Baking with “Free-from” Flours

Today there is truly a vast wealth of online information about how to cook, or bake, food that is free from most common allergies. This can be very exciting while also incredibly overwhelming to those trying to navigate all of the information available in order to find recipes and ingredients that fit their specific dietary needs. One of the most challenging aspects in all of this is flour substitution. Whether it is wheat free, gluten free, corn free, or nut and/or legume free, there are options available, but the combinations and ratios depending on what you are trying to replace can become rather complicated.

Deciding what combination of flours to use and how much of each will ultimately depend on what flavors and textures you are trying to achieve or replicate, without the allergens. Some favorites and go-to flours that can be used for both dinners and baked goods, which are free-from most common food allergies, are:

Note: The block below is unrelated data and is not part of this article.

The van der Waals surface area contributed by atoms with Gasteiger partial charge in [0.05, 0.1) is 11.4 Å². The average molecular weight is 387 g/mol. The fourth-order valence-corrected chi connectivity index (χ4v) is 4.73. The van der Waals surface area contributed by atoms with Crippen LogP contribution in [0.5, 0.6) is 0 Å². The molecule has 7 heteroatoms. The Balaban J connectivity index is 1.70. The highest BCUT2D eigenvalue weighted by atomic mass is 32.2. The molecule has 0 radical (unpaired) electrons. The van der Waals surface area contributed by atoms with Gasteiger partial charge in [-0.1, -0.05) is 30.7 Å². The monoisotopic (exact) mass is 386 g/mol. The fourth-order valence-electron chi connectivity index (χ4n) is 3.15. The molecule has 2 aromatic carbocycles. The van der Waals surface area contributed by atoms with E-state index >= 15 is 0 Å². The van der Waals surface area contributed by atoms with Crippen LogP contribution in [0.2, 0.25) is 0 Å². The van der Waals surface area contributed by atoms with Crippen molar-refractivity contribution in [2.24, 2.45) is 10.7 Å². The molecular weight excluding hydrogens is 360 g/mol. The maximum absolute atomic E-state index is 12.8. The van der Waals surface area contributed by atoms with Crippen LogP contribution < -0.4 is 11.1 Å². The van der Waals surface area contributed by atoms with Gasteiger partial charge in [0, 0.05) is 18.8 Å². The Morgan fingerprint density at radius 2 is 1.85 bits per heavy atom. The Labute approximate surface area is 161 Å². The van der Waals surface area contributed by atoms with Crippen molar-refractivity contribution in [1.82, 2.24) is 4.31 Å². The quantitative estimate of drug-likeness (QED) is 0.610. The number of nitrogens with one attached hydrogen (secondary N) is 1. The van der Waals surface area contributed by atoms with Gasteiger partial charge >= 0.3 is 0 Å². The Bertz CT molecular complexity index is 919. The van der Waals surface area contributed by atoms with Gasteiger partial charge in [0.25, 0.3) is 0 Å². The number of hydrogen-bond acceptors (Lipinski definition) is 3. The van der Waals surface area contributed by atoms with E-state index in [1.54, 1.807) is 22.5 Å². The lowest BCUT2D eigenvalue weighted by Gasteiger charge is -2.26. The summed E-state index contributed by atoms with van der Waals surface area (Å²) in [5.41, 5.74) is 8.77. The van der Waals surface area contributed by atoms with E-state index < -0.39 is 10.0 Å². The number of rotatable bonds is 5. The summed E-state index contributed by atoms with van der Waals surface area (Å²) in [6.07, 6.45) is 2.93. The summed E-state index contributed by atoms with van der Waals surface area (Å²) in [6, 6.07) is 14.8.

Brown or White Rice Flour
Rice flours are incredibly versatile, simply made from milled or ground rice, and are often used in a lot of gluten free recipes. Brown rice flour is high in protein, iron, fiber and vitamin B. It is also rich in manganese, which is good for proper development of bones and cartilage and also to better absorb calcium. White rice flour is lighter, milder, and said to be slightly easier to digest than wheat flour. It is rich in carbohydrates and low in fat and is a great gluten free flour for baked goods, but you’ll get a richer, nuttier taste with brown rice flour than with white.

Coconut Flour